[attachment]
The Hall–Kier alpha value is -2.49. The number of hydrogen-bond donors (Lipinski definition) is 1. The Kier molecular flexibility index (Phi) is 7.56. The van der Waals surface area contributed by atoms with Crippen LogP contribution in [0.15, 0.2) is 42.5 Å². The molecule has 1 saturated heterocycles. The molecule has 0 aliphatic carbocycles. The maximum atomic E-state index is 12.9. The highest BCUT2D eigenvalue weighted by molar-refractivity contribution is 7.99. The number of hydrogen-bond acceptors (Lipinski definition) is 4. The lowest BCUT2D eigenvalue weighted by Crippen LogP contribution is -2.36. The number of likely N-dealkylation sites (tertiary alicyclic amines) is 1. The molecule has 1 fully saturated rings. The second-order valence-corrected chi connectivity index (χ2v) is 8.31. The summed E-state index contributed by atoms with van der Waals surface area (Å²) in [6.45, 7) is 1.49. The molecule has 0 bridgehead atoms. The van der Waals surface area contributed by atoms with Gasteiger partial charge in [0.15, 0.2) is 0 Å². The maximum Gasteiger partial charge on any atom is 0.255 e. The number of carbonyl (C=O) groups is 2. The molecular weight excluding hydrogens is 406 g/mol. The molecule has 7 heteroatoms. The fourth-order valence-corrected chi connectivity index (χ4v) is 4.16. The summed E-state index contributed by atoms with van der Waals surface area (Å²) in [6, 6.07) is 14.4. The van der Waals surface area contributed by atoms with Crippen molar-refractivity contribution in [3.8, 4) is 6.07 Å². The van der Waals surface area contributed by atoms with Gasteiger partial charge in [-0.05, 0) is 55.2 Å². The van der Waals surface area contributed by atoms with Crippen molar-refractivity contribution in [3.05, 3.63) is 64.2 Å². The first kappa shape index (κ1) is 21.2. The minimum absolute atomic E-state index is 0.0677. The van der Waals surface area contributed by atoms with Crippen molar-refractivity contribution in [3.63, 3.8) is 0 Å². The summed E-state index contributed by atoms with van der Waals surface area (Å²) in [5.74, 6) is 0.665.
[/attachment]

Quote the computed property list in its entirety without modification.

The Hall–Kier alpha value is -2.49. The number of hydrogen-bond donors (Lipinski definition) is 1. The Kier molecular flexibility index (Phi) is 7.56. The van der Waals surface area contributed by atoms with Crippen LogP contribution in [0.15, 0.2) is 42.5 Å². The molecule has 1 saturated heterocycles. The molecule has 0 aliphatic carbocycles. The maximum atomic E-state index is 12.9. The highest BCUT2D eigenvalue weighted by molar-refractivity contribution is 7.99. The number of hydrogen-bond acceptors (Lipinski definition) is 4. The lowest BCUT2D eigenvalue weighted by Crippen LogP contribution is -2.36. The number of likely N-dealkylation sites (tertiary alicyclic amines) is 1. The molecule has 1 fully saturated rings. The second-order valence-corrected chi connectivity index (χ2v) is 8.31. The summed E-state index contributed by atoms with van der Waals surface area (Å²) in [6.45, 7) is 1.49. The molecule has 0 bridgehead atoms. The van der Waals surface area contributed by atoms with Gasteiger partial charge in [0.15, 0.2) is 0 Å². The maximum Gasteiger partial charge on any atom is 0.255 e. The number of carbonyl (C=O) groups is 2. The molecular weight excluding hydrogens is 406 g/mol. The molecule has 7 heteroatoms. The fourth-order valence-corrected chi connectivity index (χ4v) is 4.16. The summed E-state index contributed by atoms with van der Waals surface area (Å²) in [6, 6.07) is 14.4. The van der Waals surface area contributed by atoms with Crippen molar-refractivity contribution in [3.8, 4) is 6.07 Å². The van der Waals surface area contributed by atoms with Gasteiger partial charge in [-0.05, 0) is 55.2 Å². The van der Waals surface area contributed by atoms with Crippen molar-refractivity contribution in [3.05, 3.63) is 64.2 Å². The first kappa shape index (κ1) is 21.2. The minimum absolute atomic E-state index is 0.0677. The van der Waals surface area contributed by atoms with Crippen molar-refractivity contribution in [3.63, 3.8) is 0 Å². The summed E-state index contributed by atoms with van der Waals surface area (Å²) in [5.74, 6) is 0.665.